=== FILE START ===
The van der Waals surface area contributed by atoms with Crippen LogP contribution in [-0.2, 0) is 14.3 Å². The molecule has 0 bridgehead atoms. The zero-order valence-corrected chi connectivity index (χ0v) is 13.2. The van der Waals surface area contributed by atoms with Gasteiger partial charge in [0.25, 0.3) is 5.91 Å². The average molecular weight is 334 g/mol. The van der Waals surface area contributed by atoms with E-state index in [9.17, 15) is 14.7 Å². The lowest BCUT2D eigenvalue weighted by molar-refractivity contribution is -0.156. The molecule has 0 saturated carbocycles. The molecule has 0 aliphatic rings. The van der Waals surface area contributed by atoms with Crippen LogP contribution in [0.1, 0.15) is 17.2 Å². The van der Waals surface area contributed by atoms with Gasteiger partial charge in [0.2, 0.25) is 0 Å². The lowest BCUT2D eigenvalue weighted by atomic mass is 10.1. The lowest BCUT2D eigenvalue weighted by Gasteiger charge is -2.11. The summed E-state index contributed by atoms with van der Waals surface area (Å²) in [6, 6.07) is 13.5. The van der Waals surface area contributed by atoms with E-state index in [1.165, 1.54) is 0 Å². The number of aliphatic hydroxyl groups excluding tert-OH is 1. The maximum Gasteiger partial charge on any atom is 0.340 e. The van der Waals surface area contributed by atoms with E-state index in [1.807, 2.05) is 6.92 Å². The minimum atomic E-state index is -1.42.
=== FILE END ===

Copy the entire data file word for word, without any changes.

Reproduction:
The van der Waals surface area contributed by atoms with Crippen LogP contribution in [-0.2, 0) is 14.3 Å². The molecule has 0 bridgehead atoms. The zero-order valence-corrected chi connectivity index (χ0v) is 13.2. The van der Waals surface area contributed by atoms with Gasteiger partial charge in [0.25, 0.3) is 5.91 Å². The average molecular weight is 334 g/mol. The van der Waals surface area contributed by atoms with E-state index in [9.17, 15) is 14.7 Å². The lowest BCUT2D eigenvalue weighted by molar-refractivity contribution is -0.156. The molecule has 0 saturated carbocycles. The molecule has 0 aliphatic rings. The van der Waals surface area contributed by atoms with Crippen LogP contribution in [0.1, 0.15) is 17.2 Å². The van der Waals surface area contributed by atoms with Gasteiger partial charge in [0.2, 0.25) is 0 Å². The lowest BCUT2D eigenvalue weighted by atomic mass is 10.1. The lowest BCUT2D eigenvalue weighted by Gasteiger charge is -2.11. The summed E-state index contributed by atoms with van der Waals surface area (Å²) in [6, 6.07) is 13.5. The van der Waals surface area contributed by atoms with E-state index in [1.165, 1.54) is 0 Å². The number of aliphatic hydroxyl groups excluding tert-OH is 1. The maximum Gasteiger partial charge on any atom is 0.340 e. The van der Waals surface area contributed by atoms with E-state index in [1.807, 2.05) is 6.92 Å². The minimum atomic E-state index is -1.42.